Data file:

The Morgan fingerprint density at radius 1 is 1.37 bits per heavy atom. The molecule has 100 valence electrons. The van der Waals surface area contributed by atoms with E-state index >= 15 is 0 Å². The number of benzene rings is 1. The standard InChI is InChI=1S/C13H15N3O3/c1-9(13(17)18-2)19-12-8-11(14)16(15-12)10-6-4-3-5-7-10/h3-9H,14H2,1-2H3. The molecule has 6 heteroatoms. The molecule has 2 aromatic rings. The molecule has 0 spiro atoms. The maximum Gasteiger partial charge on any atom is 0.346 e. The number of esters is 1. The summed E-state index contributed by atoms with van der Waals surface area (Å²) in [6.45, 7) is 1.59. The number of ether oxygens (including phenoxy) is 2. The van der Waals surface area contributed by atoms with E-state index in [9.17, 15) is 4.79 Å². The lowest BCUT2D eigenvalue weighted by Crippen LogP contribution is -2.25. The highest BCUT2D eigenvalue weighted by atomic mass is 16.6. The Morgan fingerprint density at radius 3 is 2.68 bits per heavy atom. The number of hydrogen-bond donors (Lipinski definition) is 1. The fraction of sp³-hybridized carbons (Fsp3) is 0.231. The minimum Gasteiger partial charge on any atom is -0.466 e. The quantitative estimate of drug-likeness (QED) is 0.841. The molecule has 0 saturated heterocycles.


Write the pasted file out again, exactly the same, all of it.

The Morgan fingerprint density at radius 1 is 1.37 bits per heavy atom. The molecule has 100 valence electrons. The van der Waals surface area contributed by atoms with E-state index >= 15 is 0 Å². The number of benzene rings is 1. The standard InChI is InChI=1S/C13H15N3O3/c1-9(13(17)18-2)19-12-8-11(14)16(15-12)10-6-4-3-5-7-10/h3-9H,14H2,1-2H3. The molecule has 6 heteroatoms. The molecule has 2 aromatic rings. The molecule has 0 spiro atoms. The maximum Gasteiger partial charge on any atom is 0.346 e. The number of esters is 1. The summed E-state index contributed by atoms with van der Waals surface area (Å²) in [6.45, 7) is 1.59. The number of ether oxygens (including phenoxy) is 2. The van der Waals surface area contributed by atoms with E-state index in [9.17, 15) is 4.79 Å². The lowest BCUT2D eigenvalue weighted by Crippen LogP contribution is -2.25. The highest BCUT2D eigenvalue weighted by atomic mass is 16.6. The Morgan fingerprint density at radius 3 is 2.68 bits per heavy atom. The number of hydrogen-bond donors (Lipinski definition) is 1. The fraction of sp³-hybridized carbons (Fsp3) is 0.231. The minimum Gasteiger partial charge on any atom is -0.466 e. The quantitative estimate of drug-likeness (QED) is 0.841. The molecule has 0 saturated heterocycles.